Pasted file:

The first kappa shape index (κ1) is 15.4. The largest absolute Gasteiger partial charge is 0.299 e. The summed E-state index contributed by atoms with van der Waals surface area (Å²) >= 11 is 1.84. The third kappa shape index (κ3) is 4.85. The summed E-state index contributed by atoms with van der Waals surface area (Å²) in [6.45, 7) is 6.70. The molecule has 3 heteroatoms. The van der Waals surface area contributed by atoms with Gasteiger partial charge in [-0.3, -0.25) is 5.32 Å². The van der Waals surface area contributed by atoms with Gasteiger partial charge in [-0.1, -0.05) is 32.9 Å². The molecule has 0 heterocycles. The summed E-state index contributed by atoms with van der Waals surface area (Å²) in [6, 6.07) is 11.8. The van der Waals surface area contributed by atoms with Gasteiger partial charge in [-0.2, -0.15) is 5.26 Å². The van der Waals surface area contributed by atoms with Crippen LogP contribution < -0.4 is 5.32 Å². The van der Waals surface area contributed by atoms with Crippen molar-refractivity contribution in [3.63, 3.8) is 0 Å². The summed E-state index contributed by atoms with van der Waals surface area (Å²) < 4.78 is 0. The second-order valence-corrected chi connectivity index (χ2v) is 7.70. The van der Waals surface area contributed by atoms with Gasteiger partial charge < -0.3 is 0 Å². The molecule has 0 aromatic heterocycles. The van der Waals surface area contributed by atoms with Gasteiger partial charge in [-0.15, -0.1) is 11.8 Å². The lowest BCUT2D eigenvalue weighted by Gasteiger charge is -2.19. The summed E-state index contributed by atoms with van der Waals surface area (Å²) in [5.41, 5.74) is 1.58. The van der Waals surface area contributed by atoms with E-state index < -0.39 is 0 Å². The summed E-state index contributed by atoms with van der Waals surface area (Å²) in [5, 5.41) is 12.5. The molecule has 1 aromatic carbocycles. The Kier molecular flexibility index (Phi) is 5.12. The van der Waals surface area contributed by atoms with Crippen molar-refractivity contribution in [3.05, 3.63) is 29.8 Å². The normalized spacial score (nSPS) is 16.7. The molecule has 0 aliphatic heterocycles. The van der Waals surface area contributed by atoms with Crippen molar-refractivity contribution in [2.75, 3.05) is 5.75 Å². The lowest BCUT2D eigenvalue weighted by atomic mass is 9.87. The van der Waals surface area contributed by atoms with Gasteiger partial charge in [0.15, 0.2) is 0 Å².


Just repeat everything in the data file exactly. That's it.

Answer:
The first kappa shape index (κ1) is 15.4. The largest absolute Gasteiger partial charge is 0.299 e. The summed E-state index contributed by atoms with van der Waals surface area (Å²) >= 11 is 1.84. The third kappa shape index (κ3) is 4.85. The summed E-state index contributed by atoms with van der Waals surface area (Å²) in [6.45, 7) is 6.70. The molecule has 3 heteroatoms. The van der Waals surface area contributed by atoms with Gasteiger partial charge in [-0.3, -0.25) is 5.32 Å². The van der Waals surface area contributed by atoms with Gasteiger partial charge in [-0.1, -0.05) is 32.9 Å². The molecule has 0 heterocycles. The summed E-state index contributed by atoms with van der Waals surface area (Å²) in [6, 6.07) is 11.8. The van der Waals surface area contributed by atoms with Gasteiger partial charge in [-0.2, -0.15) is 5.26 Å². The van der Waals surface area contributed by atoms with Crippen LogP contribution < -0.4 is 5.32 Å². The van der Waals surface area contributed by atoms with Crippen molar-refractivity contribution in [3.63, 3.8) is 0 Å². The summed E-state index contributed by atoms with van der Waals surface area (Å²) < 4.78 is 0. The second-order valence-corrected chi connectivity index (χ2v) is 7.70. The van der Waals surface area contributed by atoms with Gasteiger partial charge < -0.3 is 0 Å². The molecule has 0 aromatic heterocycles. The van der Waals surface area contributed by atoms with Gasteiger partial charge in [-0.15, -0.1) is 11.8 Å². The lowest BCUT2D eigenvalue weighted by Gasteiger charge is -2.19. The summed E-state index contributed by atoms with van der Waals surface area (Å²) in [5.41, 5.74) is 1.58. The van der Waals surface area contributed by atoms with E-state index < -0.39 is 0 Å². The summed E-state index contributed by atoms with van der Waals surface area (Å²) in [5, 5.41) is 12.5. The molecule has 1 aromatic carbocycles. The Kier molecular flexibility index (Phi) is 5.12. The van der Waals surface area contributed by atoms with Crippen molar-refractivity contribution in [3.05, 3.63) is 29.8 Å². The normalized spacial score (nSPS) is 16.7. The molecule has 0 aliphatic heterocycles. The van der Waals surface area contributed by atoms with Crippen molar-refractivity contribution in [2.75, 3.05) is 5.75 Å². The lowest BCUT2D eigenvalue weighted by atomic mass is 9.87. The van der Waals surface area contributed by atoms with Gasteiger partial charge in [0.15, 0.2) is 0 Å².